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I've got a problem similar to,but subtly different from, that described here (Loading assemblies and their dependencies).

I have a C++ DLL for 3D rendering that is what we sell to customers. For .NET users we will have a CLR wrapper around it. The C++ DLL can be built in both 32 and 64bit versions, but I think this means we need to have two CLR wrappers since the CLR binds to a specific DLL?

Say now our customer has a .NET app that can be either 32 or 64bit, and that it being a pure .NET app it leaves the CLR to work it out from a single set of assemblies. The question is how can the app code dynamically choose between our 32 and 64bit CLR/DLL combinations at run-time?

Even more specifically, is the suggested answer to the aforementioned question applicable here too (i.e. create a ResolveEvent handler)?

Thanks in advance.

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3 Answers

up vote 7 down vote accepted

I finally have an answer for this that appears to work.

Compile both 32 & 64 bit versions - both managed & unmanaged - into separate folders. Then have the .NET app choose at run time which directory to load the assemblies from.

The problem with using the ResolveEvent is that it only gets called if assemblies aren't found, so it is all to easy to accidentally end up with 32 bit versions. Instead use a second AppDomain object where we can change the ApplicationBase property to point at the right folder. So you end up with code like:

static void Main(String[] argv)
  {
     // Create a new AppDomain, but with the base directory set to either the 32-bit or 64-bit
     // sub-directories.

     AppDomainSetup objADS = new AppDomainSetup();

     System.String assemblyDir = System.IO.Path.GetDirectoryName(Application.ExecutablePath);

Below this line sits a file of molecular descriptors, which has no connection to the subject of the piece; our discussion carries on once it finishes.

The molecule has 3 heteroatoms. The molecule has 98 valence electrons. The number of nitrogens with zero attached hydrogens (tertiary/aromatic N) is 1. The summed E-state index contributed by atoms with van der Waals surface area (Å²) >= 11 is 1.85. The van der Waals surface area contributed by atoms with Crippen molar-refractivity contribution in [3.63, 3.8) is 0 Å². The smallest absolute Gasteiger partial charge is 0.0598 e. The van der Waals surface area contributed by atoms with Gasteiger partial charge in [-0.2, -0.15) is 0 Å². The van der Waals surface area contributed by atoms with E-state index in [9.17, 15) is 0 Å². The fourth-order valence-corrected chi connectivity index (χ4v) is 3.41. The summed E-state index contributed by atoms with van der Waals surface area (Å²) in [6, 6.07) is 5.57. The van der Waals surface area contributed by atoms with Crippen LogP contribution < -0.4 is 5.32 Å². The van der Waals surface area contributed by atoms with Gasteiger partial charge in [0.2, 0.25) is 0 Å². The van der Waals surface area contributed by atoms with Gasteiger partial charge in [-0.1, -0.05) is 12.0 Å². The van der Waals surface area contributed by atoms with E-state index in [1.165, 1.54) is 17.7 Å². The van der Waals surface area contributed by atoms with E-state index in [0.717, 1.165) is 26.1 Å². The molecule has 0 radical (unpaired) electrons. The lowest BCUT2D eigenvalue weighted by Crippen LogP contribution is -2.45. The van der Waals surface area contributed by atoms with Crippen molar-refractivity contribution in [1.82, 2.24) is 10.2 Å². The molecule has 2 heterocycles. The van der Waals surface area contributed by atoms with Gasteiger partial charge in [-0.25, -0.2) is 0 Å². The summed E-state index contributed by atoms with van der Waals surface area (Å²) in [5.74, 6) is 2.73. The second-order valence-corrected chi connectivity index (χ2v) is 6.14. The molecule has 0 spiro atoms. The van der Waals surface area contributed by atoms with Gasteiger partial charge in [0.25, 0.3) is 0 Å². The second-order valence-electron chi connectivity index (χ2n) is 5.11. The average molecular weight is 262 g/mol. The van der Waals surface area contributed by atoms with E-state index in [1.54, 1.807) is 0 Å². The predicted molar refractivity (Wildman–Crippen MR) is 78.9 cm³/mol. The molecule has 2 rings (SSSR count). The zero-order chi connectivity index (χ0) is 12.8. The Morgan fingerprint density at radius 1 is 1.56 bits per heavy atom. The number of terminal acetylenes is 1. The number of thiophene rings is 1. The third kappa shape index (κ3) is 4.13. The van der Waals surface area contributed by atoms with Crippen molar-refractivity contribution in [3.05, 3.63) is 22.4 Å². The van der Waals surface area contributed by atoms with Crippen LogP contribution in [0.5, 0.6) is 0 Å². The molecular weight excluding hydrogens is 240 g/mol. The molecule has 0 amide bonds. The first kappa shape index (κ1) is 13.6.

switch (System.IntPtr.Size)
     {
        case (4): assemblyDir += "\\win32\\";
           break;
        case (8): assemblyDir += "\\x64\\";
           break;
     }

     objADS.ApplicationBase = assemblyDir;

     // We set the PrivateBinPath to the application directory, so that we can still
     // load the platform neutral assemblies from the app directory.
     objADS.PrivateBinPath = System.IO.Path.GetDirectoryName(Application.ExecutablePath);

     AppDomain objAD = AppDomain.CreateDomain("", null, objADS);
     if (argv.Length > 0)
        objAD.ExecuteAssembly(argv[0]);
     else
        objAD.ExecuteAssembly("MyApplication.exe");

     AppDomain.Unload(objAD);

  }

You end up with 2 exes - your normal app and a second switching app that chooses which bits to load. Note - I can't take credit for the details of this myself. One of my colleagues sussed that out given my initial pointer. If and when he signs up to StackOverflow I'll assign the answer to him

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I was able to do this about a year ago, but I no longer remember all of the details. Basically, you can use IntPtr.Size to determine which DLL to load, then perform the actual LoadLibrary through p/Invoke. At that point, you've got the module in memory and you ought to be able to just p/Invoke functions from inside of it -- the same module name shouldn't get reloaded again.

I think, though, that in my application I actually had the C++ DLL register itself as a COM server and then accessed its functionality through a generated .NET wrapper -- so I don't know if I ever tested p/Invoking directly.

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I encountered a similar scenario a while back. A toolkit I was using did not behave well in a 64-bit environment and I wasn't able to find a way to dynamically force the assemblies to bind as 32 bit.

It is possible to force your assemblies to work in 32 bit mode, but this requires patching the CLR header, (there is a tool that does that in the Framework) and if your assemblies are strongly-named, this does not work out.

I'm afraid you'll need to build and publish two sets of binaries for 32 and 64 bit platforms.

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